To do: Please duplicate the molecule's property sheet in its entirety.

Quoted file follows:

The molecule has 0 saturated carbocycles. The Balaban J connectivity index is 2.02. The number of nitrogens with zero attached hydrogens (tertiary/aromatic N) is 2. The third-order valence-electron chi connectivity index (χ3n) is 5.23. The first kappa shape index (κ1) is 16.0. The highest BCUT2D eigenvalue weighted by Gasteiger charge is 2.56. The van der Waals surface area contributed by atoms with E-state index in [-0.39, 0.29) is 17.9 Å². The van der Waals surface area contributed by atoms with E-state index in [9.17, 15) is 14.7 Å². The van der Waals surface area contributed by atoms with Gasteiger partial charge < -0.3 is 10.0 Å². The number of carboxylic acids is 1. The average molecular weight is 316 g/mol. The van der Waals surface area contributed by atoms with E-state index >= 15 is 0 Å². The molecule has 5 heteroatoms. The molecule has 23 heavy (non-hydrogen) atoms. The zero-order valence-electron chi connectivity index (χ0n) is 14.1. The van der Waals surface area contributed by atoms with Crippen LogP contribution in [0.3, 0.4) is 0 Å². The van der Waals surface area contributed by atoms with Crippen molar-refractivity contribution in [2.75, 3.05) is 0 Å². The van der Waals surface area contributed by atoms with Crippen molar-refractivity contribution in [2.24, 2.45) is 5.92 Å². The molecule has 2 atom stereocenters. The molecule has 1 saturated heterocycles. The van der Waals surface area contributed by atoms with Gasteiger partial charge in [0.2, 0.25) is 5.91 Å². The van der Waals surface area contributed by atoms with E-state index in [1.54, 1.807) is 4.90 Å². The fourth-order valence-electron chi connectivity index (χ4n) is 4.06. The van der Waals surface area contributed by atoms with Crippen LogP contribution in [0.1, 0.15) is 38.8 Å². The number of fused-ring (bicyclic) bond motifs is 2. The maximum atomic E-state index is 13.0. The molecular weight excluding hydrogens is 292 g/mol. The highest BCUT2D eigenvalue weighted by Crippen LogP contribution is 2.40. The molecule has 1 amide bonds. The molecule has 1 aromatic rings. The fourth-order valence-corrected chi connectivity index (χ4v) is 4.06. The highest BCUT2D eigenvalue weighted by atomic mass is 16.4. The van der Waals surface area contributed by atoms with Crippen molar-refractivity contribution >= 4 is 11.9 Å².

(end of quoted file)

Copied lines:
The molecule has 0 saturated carbocycles. The Balaban J connectivity index is 2.02. The number of nitrogens with zero attached hydrogens (tertiary/aromatic N) is 2. The third-order valence-electron chi connectivity index (χ3n) is 5.23. The first kappa shape index (κ1) is 16.0. The highest BCUT2D eigenvalue weighted by Gasteiger charge is 2.56. The van der Waals surface area contributed by atoms with E-state index in [-0.39, 0.29) is 17.9 Å². The van der Waals surface area contributed by atoms with E-state index in [9.17, 15) is 14.7 Å². The van der Waals surface area contributed by atoms with Gasteiger partial charge < -0.3 is 10.0 Å². The number of carboxylic acids is 1. The average molecular weight is 316 g/mol. The van der Waals surface area contributed by atoms with E-state index >= 15 is 0 Å². The molecule has 5 heteroatoms. The molecule has 23 heavy (non-hydrogen) atoms. The zero-order valence-electron chi connectivity index (χ0n) is 14.1. The van der Waals surface area contributed by atoms with Crippen LogP contribution in [0.3, 0.4) is 0 Å². The van der Waals surface area contributed by atoms with Crippen molar-refractivity contribution in [2.75, 3.05) is 0 Å². The van der Waals surface area contributed by atoms with Crippen molar-refractivity contribution in [2.24, 2.45) is 5.92 Å². The molecule has 2 atom stereocenters. The molecule has 1 saturated heterocycles. The van der Waals surface area contributed by atoms with Gasteiger partial charge in [0.2, 0.25) is 5.91 Å². The van der Waals surface area contributed by atoms with E-state index in [1.54, 1.807) is 4.90 Å². The fourth-order valence-electron chi connectivity index (χ4n) is 4.06. The van der Waals surface area contributed by atoms with Crippen LogP contribution in [0.1, 0.15) is 38.8 Å². The number of fused-ring (bicyclic) bond motifs is 2. The maximum atomic E-state index is 13.0. The molecular weight excluding hydrogens is 292 g/mol. The highest BCUT2D eigenvalue weighted by Crippen LogP contribution is 2.40. The molecule has 1 amide bonds. The molecule has 1 aromatic rings. The fourth-order valence-corrected chi connectivity index (χ4v) is 4.06. The highest BCUT2D eigenvalue weighted by atomic mass is 16.4. The van der Waals surface area contributed by atoms with Crippen molar-refractivity contribution >= 4 is 11.9 Å².